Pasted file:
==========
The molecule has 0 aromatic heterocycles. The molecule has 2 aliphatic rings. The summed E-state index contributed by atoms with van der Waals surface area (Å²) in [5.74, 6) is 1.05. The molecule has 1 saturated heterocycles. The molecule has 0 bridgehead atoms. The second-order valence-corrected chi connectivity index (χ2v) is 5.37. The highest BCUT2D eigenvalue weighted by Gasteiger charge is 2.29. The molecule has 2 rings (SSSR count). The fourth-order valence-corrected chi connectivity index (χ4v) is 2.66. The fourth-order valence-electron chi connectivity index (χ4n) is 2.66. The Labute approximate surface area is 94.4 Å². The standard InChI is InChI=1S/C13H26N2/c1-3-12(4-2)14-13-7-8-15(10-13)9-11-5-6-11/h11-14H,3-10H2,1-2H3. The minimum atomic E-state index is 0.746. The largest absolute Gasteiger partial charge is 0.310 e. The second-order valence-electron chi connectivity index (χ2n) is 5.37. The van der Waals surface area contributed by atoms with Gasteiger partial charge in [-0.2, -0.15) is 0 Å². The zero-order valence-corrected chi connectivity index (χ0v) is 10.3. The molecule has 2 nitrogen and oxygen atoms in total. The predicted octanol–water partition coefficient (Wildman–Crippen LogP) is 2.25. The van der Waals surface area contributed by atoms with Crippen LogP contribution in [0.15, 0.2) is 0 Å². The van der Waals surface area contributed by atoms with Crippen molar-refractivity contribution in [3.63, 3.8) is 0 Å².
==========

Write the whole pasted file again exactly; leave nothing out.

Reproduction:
The molecule has 0 aromatic heterocycles. The molecule has 2 aliphatic rings. The summed E-state index contributed by atoms with van der Waals surface area (Å²) in [5.74, 6) is 1.05. The molecule has 1 saturated heterocycles. The molecule has 0 bridgehead atoms. The second-order valence-corrected chi connectivity index (χ2v) is 5.37. The highest BCUT2D eigenvalue weighted by Gasteiger charge is 2.29. The molecule has 2 rings (SSSR count). The fourth-order valence-corrected chi connectivity index (χ4v) is 2.66. The fourth-order valence-electron chi connectivity index (χ4n) is 2.66. The Labute approximate surface area is 94.4 Å². The standard InChI is InChI=1S/C13H26N2/c1-3-12(4-2)14-13-7-8-15(10-13)9-11-5-6-11/h11-14H,3-10H2,1-2H3. The minimum atomic E-state index is 0.746. The largest absolute Gasteiger partial charge is 0.310 e. The second-order valence-electron chi connectivity index (χ2n) is 5.37. The van der Waals surface area contributed by atoms with Gasteiger partial charge in [-0.2, -0.15) is 0 Å². The zero-order valence-corrected chi connectivity index (χ0v) is 10.3. The molecule has 2 nitrogen and oxygen atoms in total. The predicted octanol–water partition coefficient (Wildman–Crippen LogP) is 2.25. The van der Waals surface area contributed by atoms with Crippen LogP contribution in [0.15, 0.2) is 0 Å². The van der Waals surface area contributed by atoms with Crippen molar-refractivity contribution in [3.63, 3.8) is 0 Å².